A total of 30 wireless channels are used, with Masque Sound providing the initial wireless coordination for each show prior to A2 Ashley Ottensmeier’s fine-tuning efforts, which are made at each stop as needed. One of the first Broadway shows to outfit its cast with headsets as opposed to lavalier mics, Rent kept with tradition this time out, using DPA d:fine 4066 omnidirectional headsets.
“We don’t try to hide mics,” Tracey notes, “and with the DPA headsets, we can get them really close to the actors’ mouths, providing a lot of gain. A lot of shows take great effort to keep their technology hidden entirely from view. Not so here. Everything is right there for the crowd to see. That’s the look the show has always had, anything different and it wouldn’t be Rent.”
Standing upfront, the two main left-right L-Acoustics arrays house 11 Kara enclosures per side, as well as a pair of SB18 subwoofers arrayed in a cardioid configuration. Discreet coaxial 5XT loudspeakers provide front fill, while two X12 coaxials stand-in as down fill. A half-dozen LA8 amplified controllers mounted in an LA-RAK enclosure are controlled via an LA Network Manager. Two spare LA8s are also kept at hand.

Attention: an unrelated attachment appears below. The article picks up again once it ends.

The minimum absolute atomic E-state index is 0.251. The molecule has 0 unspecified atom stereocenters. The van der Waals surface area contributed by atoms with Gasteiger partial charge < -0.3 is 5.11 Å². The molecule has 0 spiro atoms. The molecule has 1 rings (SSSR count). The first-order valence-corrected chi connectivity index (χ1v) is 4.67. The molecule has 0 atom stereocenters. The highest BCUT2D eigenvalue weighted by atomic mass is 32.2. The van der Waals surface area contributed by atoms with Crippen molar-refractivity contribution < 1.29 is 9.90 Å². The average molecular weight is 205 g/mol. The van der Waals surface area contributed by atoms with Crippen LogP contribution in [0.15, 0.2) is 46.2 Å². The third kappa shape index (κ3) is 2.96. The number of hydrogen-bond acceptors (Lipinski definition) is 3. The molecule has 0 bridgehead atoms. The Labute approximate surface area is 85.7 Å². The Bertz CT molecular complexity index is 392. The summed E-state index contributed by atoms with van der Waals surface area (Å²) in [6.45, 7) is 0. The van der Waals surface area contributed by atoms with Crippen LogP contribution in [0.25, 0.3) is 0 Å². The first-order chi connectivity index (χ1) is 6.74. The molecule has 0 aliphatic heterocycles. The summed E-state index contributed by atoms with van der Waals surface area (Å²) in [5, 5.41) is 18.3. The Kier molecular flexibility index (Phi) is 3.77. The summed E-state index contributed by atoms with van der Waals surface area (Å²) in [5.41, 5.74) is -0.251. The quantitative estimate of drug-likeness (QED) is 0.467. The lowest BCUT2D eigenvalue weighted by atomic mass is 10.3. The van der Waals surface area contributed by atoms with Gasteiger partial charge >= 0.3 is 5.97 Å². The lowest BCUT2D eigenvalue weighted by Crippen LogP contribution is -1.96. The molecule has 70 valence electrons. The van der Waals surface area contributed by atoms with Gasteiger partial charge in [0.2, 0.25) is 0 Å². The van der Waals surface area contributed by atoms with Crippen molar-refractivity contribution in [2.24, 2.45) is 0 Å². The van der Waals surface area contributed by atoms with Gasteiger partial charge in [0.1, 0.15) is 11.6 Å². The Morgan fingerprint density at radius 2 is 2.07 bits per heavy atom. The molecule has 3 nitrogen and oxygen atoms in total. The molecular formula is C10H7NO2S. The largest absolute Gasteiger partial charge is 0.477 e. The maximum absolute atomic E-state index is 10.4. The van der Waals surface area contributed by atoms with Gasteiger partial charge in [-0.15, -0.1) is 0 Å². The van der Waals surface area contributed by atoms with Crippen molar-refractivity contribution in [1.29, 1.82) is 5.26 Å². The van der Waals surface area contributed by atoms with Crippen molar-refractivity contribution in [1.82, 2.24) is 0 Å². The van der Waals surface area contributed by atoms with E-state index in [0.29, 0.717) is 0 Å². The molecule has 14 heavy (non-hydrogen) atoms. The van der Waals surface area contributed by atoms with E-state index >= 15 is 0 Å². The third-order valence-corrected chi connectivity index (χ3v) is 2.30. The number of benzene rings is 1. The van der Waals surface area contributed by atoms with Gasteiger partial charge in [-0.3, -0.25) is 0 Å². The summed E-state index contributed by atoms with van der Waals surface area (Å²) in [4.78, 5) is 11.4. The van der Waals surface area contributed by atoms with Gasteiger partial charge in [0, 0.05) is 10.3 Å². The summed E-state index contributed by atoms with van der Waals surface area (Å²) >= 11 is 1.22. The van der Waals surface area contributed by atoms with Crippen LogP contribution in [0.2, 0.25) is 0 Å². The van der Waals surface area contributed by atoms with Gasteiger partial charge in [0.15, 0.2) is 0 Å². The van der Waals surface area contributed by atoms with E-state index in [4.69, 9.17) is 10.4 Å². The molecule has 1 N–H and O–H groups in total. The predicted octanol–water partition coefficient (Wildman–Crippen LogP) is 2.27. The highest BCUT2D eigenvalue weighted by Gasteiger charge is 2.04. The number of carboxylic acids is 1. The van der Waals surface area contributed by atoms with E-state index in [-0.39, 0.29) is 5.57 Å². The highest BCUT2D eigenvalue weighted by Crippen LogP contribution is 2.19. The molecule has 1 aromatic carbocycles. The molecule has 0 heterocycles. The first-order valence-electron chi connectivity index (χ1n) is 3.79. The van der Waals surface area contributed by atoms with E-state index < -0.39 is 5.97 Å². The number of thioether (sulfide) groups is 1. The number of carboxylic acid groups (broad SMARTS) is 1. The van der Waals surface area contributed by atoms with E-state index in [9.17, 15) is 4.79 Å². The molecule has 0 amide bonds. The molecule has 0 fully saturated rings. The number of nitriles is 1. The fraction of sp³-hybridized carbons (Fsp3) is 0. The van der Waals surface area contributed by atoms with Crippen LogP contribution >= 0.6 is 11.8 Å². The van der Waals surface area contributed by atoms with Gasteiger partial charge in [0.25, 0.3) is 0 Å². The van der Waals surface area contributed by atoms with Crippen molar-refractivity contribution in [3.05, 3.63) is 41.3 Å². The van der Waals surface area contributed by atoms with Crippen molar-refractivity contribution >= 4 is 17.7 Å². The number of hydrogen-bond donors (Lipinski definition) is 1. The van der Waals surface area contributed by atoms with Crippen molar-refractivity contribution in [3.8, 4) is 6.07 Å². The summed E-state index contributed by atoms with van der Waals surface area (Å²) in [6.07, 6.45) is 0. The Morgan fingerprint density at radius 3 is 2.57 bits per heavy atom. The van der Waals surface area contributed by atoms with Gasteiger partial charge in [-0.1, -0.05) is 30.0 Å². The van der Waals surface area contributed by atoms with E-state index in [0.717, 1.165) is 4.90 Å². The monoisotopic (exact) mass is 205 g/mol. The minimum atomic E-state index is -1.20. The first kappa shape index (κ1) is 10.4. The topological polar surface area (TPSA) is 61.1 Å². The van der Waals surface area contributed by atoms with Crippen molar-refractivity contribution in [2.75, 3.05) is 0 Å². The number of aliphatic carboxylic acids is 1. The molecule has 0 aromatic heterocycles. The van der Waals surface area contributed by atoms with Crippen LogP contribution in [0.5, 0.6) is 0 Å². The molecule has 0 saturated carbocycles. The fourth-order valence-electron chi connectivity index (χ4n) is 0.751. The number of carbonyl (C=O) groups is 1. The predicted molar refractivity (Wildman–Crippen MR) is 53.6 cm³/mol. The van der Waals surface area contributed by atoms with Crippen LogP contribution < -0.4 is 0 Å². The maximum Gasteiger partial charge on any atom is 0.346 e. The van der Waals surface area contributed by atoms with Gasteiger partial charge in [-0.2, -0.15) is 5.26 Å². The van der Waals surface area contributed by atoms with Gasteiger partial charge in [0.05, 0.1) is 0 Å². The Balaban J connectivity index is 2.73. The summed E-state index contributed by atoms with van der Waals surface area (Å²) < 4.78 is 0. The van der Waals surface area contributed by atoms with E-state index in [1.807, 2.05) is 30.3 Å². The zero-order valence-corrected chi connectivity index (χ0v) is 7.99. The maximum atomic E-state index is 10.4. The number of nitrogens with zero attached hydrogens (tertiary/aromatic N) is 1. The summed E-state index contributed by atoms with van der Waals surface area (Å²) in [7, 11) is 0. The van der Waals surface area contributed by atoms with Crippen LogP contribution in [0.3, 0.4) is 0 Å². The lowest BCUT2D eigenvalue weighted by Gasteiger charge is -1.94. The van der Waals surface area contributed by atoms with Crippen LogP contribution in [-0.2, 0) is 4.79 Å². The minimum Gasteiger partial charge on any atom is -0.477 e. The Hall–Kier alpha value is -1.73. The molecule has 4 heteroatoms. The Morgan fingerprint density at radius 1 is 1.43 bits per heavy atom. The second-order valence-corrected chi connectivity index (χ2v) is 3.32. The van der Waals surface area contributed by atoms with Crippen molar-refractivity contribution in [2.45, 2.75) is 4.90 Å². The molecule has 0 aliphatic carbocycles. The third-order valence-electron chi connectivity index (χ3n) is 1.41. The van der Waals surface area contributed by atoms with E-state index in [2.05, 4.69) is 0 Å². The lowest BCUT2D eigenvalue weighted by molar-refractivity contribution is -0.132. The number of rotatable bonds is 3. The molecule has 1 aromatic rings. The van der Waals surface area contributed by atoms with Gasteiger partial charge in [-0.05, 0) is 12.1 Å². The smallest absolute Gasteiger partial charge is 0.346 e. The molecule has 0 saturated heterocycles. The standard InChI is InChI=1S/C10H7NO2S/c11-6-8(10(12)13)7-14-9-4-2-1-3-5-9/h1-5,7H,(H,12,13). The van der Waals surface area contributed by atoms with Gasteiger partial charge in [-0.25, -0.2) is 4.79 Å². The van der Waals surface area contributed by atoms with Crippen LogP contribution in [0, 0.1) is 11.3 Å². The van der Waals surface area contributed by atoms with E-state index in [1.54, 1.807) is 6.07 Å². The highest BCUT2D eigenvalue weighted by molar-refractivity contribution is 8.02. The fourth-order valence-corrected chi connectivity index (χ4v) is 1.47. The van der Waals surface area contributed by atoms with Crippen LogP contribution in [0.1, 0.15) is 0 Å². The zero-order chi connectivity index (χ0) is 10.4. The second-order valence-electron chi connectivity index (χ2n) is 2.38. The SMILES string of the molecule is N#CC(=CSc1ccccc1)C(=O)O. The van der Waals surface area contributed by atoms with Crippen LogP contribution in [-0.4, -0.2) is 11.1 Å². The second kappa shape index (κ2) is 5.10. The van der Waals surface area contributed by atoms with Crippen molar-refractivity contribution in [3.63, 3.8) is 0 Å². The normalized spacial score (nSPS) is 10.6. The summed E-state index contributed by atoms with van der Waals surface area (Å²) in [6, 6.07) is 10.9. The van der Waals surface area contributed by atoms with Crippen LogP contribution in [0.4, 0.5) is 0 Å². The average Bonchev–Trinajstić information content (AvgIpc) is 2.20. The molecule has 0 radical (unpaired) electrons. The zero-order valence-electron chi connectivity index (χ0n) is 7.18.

Complementing the L-Acoustics components within the sonic landscape is a center array of self-powered Meyer Sound M1D loudspeakers help with imaging in theatres with balconies. The cabinets additionally keep the sound image centered in terms of the crowd’s perception, especially for those seated in seats at the outer left-right edges of the area of coverage.
Matters Of Space
Setting up for a musical is considerably more complicated than a standard rock show in that there are considerably more details to tend to, and thanks to the amounts of gear required, often with less space to do it all in.